The Global Demand for Infrastructure Investment

There is a US $4.5 trillion annual global infrastructure investment need and US $2.5 trillion annual shortfall in infrastructure investment.

US $4.5 trillion is needed annually to fulfill the 17 United Nations Sustainable Development Goals (SDGs) from now until 2030, with a current annual shortfall of US $2.5 trillion. Covering the investment shortfall will require a blended finance approach, recruiting both the public and private sectors. Private investors can contribute by financing the development of revenue-producing assets. In this way, private investors may render a societal benefit, while potentially achieving strong and stable returns and fulfilling their investment mandates.

Given the need for new projects, deferred capital expenditures, and replacement cycles, there is also a tremendous opportunity now to chart a path to a sustainable future. How we decide to plan, site, design, finance, and build infrastructure will have an impact for decades. Investors have particular influence over this process, and can encourage projects that are both economically attractive and environmentally sustainable. Furthermore, we believe it will be impossible to invest in real assets in the future without a rigorous sustainability approach.

While the components of a civil society are as diverse as the UN’s SDGs, infrastructure is fundamental to every facet of our economy, environment, and society. As supporters of the SDGs, we encourage you to join us in addressing this investment shortfall. This is a generational, humanitarian, and economic challenge.

Large parts of the world population lack access to basic infrastructure:

  • 663 million people lack access to clean water
  • 2.4 billion people lack access to basic sanitation
  • 1.1 billion people lack access to reliable electricity

Large parts of the world population lack access to sufficient economic infrastructure:

  • The IMF estimates that a 1 percent increase in infrastructure spending is associated with a 1.3 percent to 3 percent increase in output over the long-term

Basic infrastructure shortfalls are an ongoing crisis across the developing world. Insufficient infrastructure leads to constrained economic growth, inefficient energy production and utilization resulting in greater carbon intensity, and a degraded quality of life and negative social impacts for those living under developing economies.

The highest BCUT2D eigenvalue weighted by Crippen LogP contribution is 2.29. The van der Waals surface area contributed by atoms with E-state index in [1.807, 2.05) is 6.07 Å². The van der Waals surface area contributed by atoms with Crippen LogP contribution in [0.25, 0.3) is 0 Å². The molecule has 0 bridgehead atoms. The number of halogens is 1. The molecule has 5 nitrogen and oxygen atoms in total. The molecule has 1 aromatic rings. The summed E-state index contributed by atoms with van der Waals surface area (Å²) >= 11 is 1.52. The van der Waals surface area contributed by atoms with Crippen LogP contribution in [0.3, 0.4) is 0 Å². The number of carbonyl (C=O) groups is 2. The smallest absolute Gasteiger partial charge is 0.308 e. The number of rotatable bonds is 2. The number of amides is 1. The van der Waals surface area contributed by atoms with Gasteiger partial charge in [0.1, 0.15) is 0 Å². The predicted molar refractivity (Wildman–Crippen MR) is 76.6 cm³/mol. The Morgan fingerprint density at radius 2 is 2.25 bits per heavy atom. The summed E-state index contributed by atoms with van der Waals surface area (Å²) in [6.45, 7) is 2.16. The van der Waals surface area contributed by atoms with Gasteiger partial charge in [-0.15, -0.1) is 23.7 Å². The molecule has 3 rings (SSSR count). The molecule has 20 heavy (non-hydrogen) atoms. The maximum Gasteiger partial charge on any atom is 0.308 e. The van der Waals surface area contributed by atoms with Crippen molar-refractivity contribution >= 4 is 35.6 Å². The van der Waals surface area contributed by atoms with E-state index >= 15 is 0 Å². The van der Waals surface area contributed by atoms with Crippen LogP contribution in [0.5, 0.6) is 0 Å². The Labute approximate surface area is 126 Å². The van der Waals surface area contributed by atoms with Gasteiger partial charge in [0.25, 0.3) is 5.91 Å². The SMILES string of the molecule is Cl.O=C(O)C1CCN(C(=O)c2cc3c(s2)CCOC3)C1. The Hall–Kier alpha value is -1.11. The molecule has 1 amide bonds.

The global demand for infrastructure investment is an opportunity for private investors to contribute to build a sustainable future, provide societal benefits, and potentially achieve strong and stable returns.


  • 663 million people who do not have access to clean water and 2.4 billion do not have access to adequate sanitation
  • 1 in 5 deaths of children under the age of 5 is due to a water-related disease, and half of the world's hospital beds are filled with people suffering from water related diseases


  • Major developing economies with more than 5 percent of their population without electricity: India, Indonesia, Mexico, Russia, South Africa, and South Korea
  • Over 70 percent of global energy capacity comes from non-renewables. Coal supplies 30 percent of energy and emits 44 percent of global CO2 emissions


  • Lack of adequate transport is a challenge in developing countries, limiting the movement of goods and labor


  • Large portions of many major developing economies lack internet access: India (82%), Indonesia (82.8%), Mexico (55.6%), South Africa (51.0%), Turkey (49.0%), Brazil (42.4%), Argentina (35.3%)

Real Public Capital Stock in Advanced and Emerging Economies

Real public capital stock has been falling in both developing and advanced economies despite the effects of deterioration on existing infrastructure and the lack of infrastructure in many communities.

Real Public Capital Stock in Advanced and Emerging Economies


Real Public Investment in Advanced and Emerging Economies

Real public investment as a percentage of GDP has been declining in developing and advanced economies despite the size of the need.

Real Public Investment in Advanced and Emerging Economies

Source: Citi Research (2016)

Source both charts: UN (2016), IAEA (2018), IMF (2014), Citi Research (2016), Haver Analytics (2016), UNESCO/ WHO (2016), Center for Climate and Energy Solution, Renewable Energy Policy Network (2016), McKinsey & Co (2016, 2013), OECD World Development Indicators (2016), WEF (2016)

Infrastructure Investment

The Supply of Investable Capital

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